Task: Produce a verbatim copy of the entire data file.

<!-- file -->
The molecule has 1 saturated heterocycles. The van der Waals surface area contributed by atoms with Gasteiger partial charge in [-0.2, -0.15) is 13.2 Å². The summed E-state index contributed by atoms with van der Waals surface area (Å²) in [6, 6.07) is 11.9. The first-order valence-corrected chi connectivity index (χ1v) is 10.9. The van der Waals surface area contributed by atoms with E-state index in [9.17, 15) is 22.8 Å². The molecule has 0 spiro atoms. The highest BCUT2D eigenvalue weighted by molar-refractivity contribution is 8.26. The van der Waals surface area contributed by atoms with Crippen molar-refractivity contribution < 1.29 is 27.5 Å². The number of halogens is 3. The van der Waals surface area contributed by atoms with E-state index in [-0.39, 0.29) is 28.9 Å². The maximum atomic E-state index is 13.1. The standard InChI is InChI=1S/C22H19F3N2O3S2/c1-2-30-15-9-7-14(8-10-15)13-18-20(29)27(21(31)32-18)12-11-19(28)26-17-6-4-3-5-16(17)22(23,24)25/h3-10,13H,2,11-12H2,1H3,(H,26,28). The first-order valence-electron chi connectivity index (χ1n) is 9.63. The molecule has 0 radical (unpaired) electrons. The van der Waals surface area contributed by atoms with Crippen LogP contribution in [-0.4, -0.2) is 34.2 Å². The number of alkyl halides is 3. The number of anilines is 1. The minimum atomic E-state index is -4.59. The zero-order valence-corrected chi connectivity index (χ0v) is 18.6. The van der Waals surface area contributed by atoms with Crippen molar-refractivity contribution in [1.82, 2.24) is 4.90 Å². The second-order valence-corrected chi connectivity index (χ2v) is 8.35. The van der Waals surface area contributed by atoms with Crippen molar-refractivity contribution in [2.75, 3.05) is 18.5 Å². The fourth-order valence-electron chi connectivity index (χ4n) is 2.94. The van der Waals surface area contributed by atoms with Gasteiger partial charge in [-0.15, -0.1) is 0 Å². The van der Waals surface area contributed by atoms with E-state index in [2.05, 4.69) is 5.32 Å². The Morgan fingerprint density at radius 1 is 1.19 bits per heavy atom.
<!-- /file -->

The molecule has 1 saturated heterocycles. The van der Waals surface area contributed by atoms with Gasteiger partial charge in [-0.2, -0.15) is 13.2 Å². The summed E-state index contributed by atoms with van der Waals surface area (Å²) in [6, 6.07) is 11.9. The first-order valence-corrected chi connectivity index (χ1v) is 10.9. The van der Waals surface area contributed by atoms with E-state index in [9.17, 15) is 22.8 Å². The molecule has 0 spiro atoms. The highest BCUT2D eigenvalue weighted by molar-refractivity contribution is 8.26. The van der Waals surface area contributed by atoms with Crippen molar-refractivity contribution < 1.29 is 27.5 Å². The number of halogens is 3. The van der Waals surface area contributed by atoms with E-state index in [-0.39, 0.29) is 28.9 Å². The maximum atomic E-state index is 13.1. The standard InChI is InChI=1S/C22H19F3N2O3S2/c1-2-30-15-9-7-14(8-10-15)13-18-20(29)27(21(31)32-18)12-11-19(28)26-17-6-4-3-5-16(17)22(23,24)25/h3-10,13H,2,11-12H2,1H3,(H,26,28). The first-order valence-electron chi connectivity index (χ1n) is 9.63. The molecule has 0 radical (unpaired) electrons. The van der Waals surface area contributed by atoms with Crippen LogP contribution in [-0.4, -0.2) is 34.2 Å². The number of alkyl halides is 3. The number of anilines is 1. The minimum atomic E-state index is -4.59. The zero-order valence-corrected chi connectivity index (χ0v) is 18.6. The van der Waals surface area contributed by atoms with Crippen molar-refractivity contribution in [1.82, 2.24) is 4.90 Å². The second-order valence-corrected chi connectivity index (χ2v) is 8.35. The van der Waals surface area contributed by atoms with Crippen molar-refractivity contribution in [2.75, 3.05) is 18.5 Å². The fourth-order valence-electron chi connectivity index (χ4n) is 2.94. The van der Waals surface area contributed by atoms with Gasteiger partial charge in [-0.15, -0.1) is 0 Å². The van der Waals surface area contributed by atoms with E-state index in [2.05, 4.69) is 5.32 Å². The Morgan fingerprint density at radius 1 is 1.19 bits per heavy atom.